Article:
Is that some real Graffiti on a Ammani wall?

Graffiti on a Amman wall
[click to enlarge]

This caught my eye! Graffiti on a wall near the exit from Wadi Saqra Street to the 3rd Circle.

Amman’s graffiti has, so far, consisted of text only statements. Usual examples include:

Expression of love and heartbreak (Min Ghadr il Bashar, 3ishigt issafar)
Political Statements (Al Haqq Awalan)
and the ubiquitous ad for fencing your damn farm! (Li tahyeek mazari3ikum)

But this graffiti is different. It has a cartoon character in it (standing beside err, something) and the typical western graffiti lettering.

I am a complete ignorant when it comes to graffiti styles and terminology (I kind of know what a ‘tag’ is, but that’s about it). Any experts out there to enlighten us?

Interesting nonetheless!


13 Responses to “Is that some real Graffiti on a Ammani wall?”

  1. Ghassan Yonis Says:

    hehehe.. what’s the “err, something”..lol
    but I’ve seen graffities with cartoon characters and colorful drawings before, not as often as the usual text statements.. but it’s there

  2. Moey Says:

    WOW this looks nice :)

  3. Basem Says:

    Not sure if this is the work of an acquaintance of mine whom I think is one of probably numbered “graffiti artists” here in Jordan, in fact; some folks from Scandinavia once shot a documentary about him entitled “Killing my art”.

    I should take you to his neighbourhood the west arm “دراع” sometime, it have a hint of Chicago graffiti scene in the midst of the normalcy of your typical Amman neighbourhood! Interesting Wallahi, I shall introduce you one time.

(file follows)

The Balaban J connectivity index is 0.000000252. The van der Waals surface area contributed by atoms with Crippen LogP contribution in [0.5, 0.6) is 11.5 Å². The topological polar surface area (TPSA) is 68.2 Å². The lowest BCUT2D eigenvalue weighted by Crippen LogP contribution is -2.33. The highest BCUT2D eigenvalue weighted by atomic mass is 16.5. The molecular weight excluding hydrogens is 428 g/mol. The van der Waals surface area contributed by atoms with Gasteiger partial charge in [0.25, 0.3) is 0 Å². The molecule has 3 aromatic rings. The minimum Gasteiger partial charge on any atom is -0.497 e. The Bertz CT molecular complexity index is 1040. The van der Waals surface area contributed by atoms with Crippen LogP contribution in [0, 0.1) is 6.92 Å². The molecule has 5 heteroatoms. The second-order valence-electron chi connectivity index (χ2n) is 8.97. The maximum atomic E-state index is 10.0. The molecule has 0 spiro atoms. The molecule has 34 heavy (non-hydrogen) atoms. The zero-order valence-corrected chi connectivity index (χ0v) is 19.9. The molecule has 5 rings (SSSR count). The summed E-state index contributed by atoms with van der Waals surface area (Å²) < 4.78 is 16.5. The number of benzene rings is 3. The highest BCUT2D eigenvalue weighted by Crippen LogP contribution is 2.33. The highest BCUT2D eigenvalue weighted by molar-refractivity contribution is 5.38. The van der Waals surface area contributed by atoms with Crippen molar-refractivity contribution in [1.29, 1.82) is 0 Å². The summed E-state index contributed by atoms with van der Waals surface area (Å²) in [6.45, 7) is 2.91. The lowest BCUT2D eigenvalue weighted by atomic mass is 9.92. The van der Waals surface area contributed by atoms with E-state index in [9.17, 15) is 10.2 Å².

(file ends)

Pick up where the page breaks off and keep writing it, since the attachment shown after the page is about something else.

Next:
4. hussein Says:

    just a big fan of Calimero, maybe!

    http://www.youtube.com/watch?v=Ju9hIlynVZw

  5. omar Says:

    the quote next to Calimero is italian, “Che Maniere” which translates into “That Way” – so I’m pretty sure the artist who did it is not Jordanian…

    God knows though, I’m wondering if there’s space there so I can go and doodle some shit :D

  6. omar Says:

    although, the signature below says “Khaleel”...
    hmm, pretty confusing!

  7. Daniel Says:

    Graffiti (in the modern sense as part of HipHop) started in the late 70s in American metropoles like Philadelphia and New York. I believe that it was first of all a way of making people paying attention to you, the ‘writer’. In order to achieve ‘fame’ (above all within the graffiti scene) writers tried to go out ‘bombing’ (painting your name) and ‘tagging’ (writing you signature with marker or spray paint) as much as possible. The more your name is seen, and the better your ‘style’, the more famous you get within the graffiti scene.

    Of course graffiti causes lots of damage. And that is the point. Graffiti is underground, rebellious. And that’s why generally attempts to ‘legalize’ graffiti fail. What for many citizens is chaotic, ugly, and selfish, for others is the ultimate kick. When I was 16 to 20 I ‘bombed’ myself (in my hometown Berlin). I was obsessed with writing my name and trying to come up with my own ‘style’. Every day after school I was sitting for hours at my desk drawing letters in my ‘blackbook’ (=sketchbook). I think in those days I learned a lot about proportion, though not in the typographic sense. Graffiti is much more experimental than typography, and has a totally different purpose.